Acadiana students get look at appeals court

Advocate staff photo by BRYAN TUCK -- St. Thomas More High School students, front row, from right, Emilee Leger, Celeste Manuel and Blakely Summerhays watch  proceedings of the 3rd Circuit Court of Appeal Thursday with classmates, back row, from right, Caroline Piccione, Oakley Montgomery, Natalie Istre and Caroline Adams.
Advocate staff photo by BRYAN TUCK -- St. Thomas More High School students, front row, from right, Emilee Leger, Celeste Manuel and Blakely Summerhays watch proceedings of the 3rd Circuit Court of Appeal Thursday with classmates, back row, from right, Caroline Piccione, Oakley Montgomery, Natalie Istre and Caroline Adams.

High school sophomores and some teachers packed a federal courtroom twice this week to witness how one of Louisiana’s appellate courts conducts appeals.

Gauging from visible struggles the 15- and 16-year-olds had staying awake Thursday morning, civil matters such as workmen’s compensation and personal injury cases are boring. But students’ eyes and ears perked up for the third case, an appeal of a Natchitoches Parish second-degree murder conviction that netted the defendant life in prison.

The conviction involved a case with multiple assailants and victims and a drug deal that went bad in Natchitoches. And it resonated with students.

“It shows how something small can turn into something big,” said Zack Cachleleux, 16, one of about 76 sophomores at St. Thomas More Catholic High School who attended the Thursday session. Also attending were sophomores from Lafayette High.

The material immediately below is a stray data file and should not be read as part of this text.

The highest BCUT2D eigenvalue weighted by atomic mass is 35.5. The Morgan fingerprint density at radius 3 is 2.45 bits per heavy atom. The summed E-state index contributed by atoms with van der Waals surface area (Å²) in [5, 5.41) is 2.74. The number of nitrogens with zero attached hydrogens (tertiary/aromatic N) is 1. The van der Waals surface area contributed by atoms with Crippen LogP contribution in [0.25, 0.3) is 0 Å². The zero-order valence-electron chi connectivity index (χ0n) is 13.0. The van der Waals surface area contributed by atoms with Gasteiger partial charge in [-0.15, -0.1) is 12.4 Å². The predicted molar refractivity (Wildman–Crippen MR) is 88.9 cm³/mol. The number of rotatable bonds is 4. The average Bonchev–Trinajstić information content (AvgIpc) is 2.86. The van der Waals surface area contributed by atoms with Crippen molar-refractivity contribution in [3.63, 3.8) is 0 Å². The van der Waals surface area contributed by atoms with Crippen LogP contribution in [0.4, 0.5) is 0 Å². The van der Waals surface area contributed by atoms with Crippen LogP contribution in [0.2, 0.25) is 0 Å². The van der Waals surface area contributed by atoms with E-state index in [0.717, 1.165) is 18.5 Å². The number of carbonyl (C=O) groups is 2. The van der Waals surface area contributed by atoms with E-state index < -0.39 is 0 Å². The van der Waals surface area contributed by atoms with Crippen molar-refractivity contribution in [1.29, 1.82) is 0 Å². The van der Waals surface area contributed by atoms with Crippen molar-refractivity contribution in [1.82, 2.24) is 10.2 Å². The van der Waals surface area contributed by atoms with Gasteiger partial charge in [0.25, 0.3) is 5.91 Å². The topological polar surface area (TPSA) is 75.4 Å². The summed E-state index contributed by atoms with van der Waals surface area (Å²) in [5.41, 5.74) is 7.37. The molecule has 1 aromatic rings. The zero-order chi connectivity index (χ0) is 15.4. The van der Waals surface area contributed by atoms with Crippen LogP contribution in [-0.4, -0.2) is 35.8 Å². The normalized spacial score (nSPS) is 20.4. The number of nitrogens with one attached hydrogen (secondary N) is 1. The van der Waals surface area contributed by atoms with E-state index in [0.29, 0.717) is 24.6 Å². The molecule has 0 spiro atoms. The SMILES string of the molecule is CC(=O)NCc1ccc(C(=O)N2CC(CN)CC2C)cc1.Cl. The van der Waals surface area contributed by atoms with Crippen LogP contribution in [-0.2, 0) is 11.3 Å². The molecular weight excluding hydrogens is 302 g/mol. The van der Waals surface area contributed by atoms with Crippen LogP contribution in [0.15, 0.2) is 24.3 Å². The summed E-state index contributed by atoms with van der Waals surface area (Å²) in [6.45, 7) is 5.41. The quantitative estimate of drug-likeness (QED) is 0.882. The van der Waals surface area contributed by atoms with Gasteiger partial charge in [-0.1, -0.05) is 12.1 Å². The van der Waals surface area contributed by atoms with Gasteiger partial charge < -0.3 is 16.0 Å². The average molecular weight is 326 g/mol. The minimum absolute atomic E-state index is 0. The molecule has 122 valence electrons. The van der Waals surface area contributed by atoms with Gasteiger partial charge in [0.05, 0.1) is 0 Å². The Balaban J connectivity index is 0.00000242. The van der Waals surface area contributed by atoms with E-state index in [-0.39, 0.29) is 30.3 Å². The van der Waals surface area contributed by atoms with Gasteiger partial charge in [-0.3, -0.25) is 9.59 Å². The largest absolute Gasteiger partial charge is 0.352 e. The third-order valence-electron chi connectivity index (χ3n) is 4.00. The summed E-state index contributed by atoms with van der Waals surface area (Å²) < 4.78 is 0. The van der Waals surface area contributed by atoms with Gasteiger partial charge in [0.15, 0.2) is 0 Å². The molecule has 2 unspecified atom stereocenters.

Michaela Smith, 15, was with Cachleleux and other St. Thomas More students from Chad Judice’s honors civics class. She said attorneys talking about a drug deal that turned deadly, and eventually into a case known as “The State of Louisiana v. Jamario Kato,” was more relatable to students than the arcane legal language of workmen’s compensation or other civil cases.

“We sort of understood it more,” Smith said.

Kato’s appeal was taken up by lawyers with the Louisiana Appellate Project, which is funded by the Louisiana Public Defender Board. The Louisiana Appellate Project files appeals on behalf of indigent prisoners.

Kato’s attorney, Edward John Marquet, with the appellate project, said Kato, now 23, was sentenced to life in prison even though he didn’t kill Tremaine Jackson in January 2011.

Another defendant made a deal with the prosecutor and was sentenced to 20 years for his role, while a third defendant got 40 years.

Marquet said testimony by the defendant who made the plea deal was the only one of the seven witnesses for the prosecution who implicated Kato.

Third Circuit Court Judge Shannon Gremillion, who joined chief Judge Ulysses Gene Thibodeaux and Judge Phyllis M. Keaty in the three-jurist panel, told Marquet it was up to the jury to decide which witness and what evidence to take into consideration.

Natchitoches Parish District Attorney Van Kyzar told justices and the students it was “fitting” that the Kato case be aired in front of high schoolers.

Kyzar said the person killed in the drug deal wasn’t that much older than the students, and the victim’s child and girlfriend were inside the home where the shooting took place.

The shooting “was a bad decision after drugs and a little bit of money,” Kyzar said.

“(Kato) was guilty of felony murder, and he was convicted of felony murder,” the district attorney said.

The three-judge panel will rule in the case in the coming weeks.

Judice, the St. Thomas More honors civics teacher, said his students were studying the government’s judicial branch in school, and the 3rd Circuit session Thursday “was a real-life application.”